The Afterlives of Jātaka Deer’s Compassion: In memory of our dog Baibai

Research output: Contribution to journalArticlepeer-review

Abstract

This essay evaluates how exhibitions of prehistoric sites and cave art engage a world- wide public to address the issue of animal compassion, consciousness, and pain. The essay also analyzes the significance of representing archaeological discoveries in the global context of human-caused endangerment and the mass extinction of animals, flora, and fauna, including the eventual prospect of the mass extinction of homo sapiens proper. Today, in the midst of what some scientists call a sixth mass extinction event, the daily loss of species has produced desperate efforts to conserve habitats and preserve relics of extinct animals for a posterity increasingly defined by the scarcity of creation, with the acceleration of the representation of absence the only sustainable growth. Originally found in the Jātaka tradition, the story of Jā- taka Deer crystallized Buddhist compassion. However, through decades of national preserva- tion and propagandistic utilization, it met the fate of destruction in the process. For whatever poiesis of earth ethics Jātaka Deer had intended to convey, it remains an aesthetic ruin in the twenty-first century. With the help of holographic virtual-reality and augmented-reality tech- nology, the latest form is a 3D replica with worldwide currency. Such a rendering reeks of our human species’ self-congratulatory sense of optimism and triumphalism about its civilization despite the coming mass extinction.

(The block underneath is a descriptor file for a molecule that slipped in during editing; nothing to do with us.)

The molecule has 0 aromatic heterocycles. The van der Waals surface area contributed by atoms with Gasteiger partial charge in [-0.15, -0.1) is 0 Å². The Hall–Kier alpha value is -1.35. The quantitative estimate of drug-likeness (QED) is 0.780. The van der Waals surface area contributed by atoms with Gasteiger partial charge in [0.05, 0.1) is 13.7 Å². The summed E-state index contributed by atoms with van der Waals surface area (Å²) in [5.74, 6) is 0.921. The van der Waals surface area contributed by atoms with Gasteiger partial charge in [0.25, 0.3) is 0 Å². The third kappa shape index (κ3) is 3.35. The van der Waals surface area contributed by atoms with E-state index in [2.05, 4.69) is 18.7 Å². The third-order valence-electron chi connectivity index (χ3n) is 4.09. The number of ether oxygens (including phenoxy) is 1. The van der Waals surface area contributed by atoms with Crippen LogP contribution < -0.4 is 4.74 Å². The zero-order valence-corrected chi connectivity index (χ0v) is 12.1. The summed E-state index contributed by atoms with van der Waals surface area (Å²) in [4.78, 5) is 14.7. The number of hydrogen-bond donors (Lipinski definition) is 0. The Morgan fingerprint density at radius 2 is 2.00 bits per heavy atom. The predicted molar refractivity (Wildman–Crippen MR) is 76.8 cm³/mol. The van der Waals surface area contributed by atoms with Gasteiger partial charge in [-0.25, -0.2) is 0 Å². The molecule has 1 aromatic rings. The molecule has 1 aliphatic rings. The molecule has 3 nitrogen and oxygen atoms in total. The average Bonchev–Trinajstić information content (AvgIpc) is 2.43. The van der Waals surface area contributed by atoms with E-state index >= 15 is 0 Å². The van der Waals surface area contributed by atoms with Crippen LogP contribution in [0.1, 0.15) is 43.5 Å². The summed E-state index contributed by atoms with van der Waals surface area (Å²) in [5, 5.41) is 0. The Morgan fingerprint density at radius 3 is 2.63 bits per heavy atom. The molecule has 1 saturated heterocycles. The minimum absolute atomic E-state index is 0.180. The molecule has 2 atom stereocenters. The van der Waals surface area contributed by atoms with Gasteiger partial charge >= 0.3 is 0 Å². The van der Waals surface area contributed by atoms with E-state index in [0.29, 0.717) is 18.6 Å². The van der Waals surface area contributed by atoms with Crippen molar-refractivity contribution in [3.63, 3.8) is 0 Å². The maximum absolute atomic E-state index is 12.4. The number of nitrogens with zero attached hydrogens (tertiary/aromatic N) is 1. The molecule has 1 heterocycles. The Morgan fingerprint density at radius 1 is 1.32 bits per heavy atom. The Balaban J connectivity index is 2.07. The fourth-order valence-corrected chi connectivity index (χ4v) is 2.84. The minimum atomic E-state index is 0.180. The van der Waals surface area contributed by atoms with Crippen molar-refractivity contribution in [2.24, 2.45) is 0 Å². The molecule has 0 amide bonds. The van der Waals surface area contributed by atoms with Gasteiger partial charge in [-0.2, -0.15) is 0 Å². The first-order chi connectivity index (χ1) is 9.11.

Original languageEnglish
Pages (from-to)49-66
Number of pages17
JournalAM Journal of Art and Media Studies
Volume25
Publication statusPublished - Sep 2021

User-Defined Keywords

  • Jātaka Deer
  • Mogao Grottoes
  • aesthetic ruins
  • digital Dunhuang
  • VR museum
  • compassion
  • human-animal relations
  • mass extinction
  • Earth ethics

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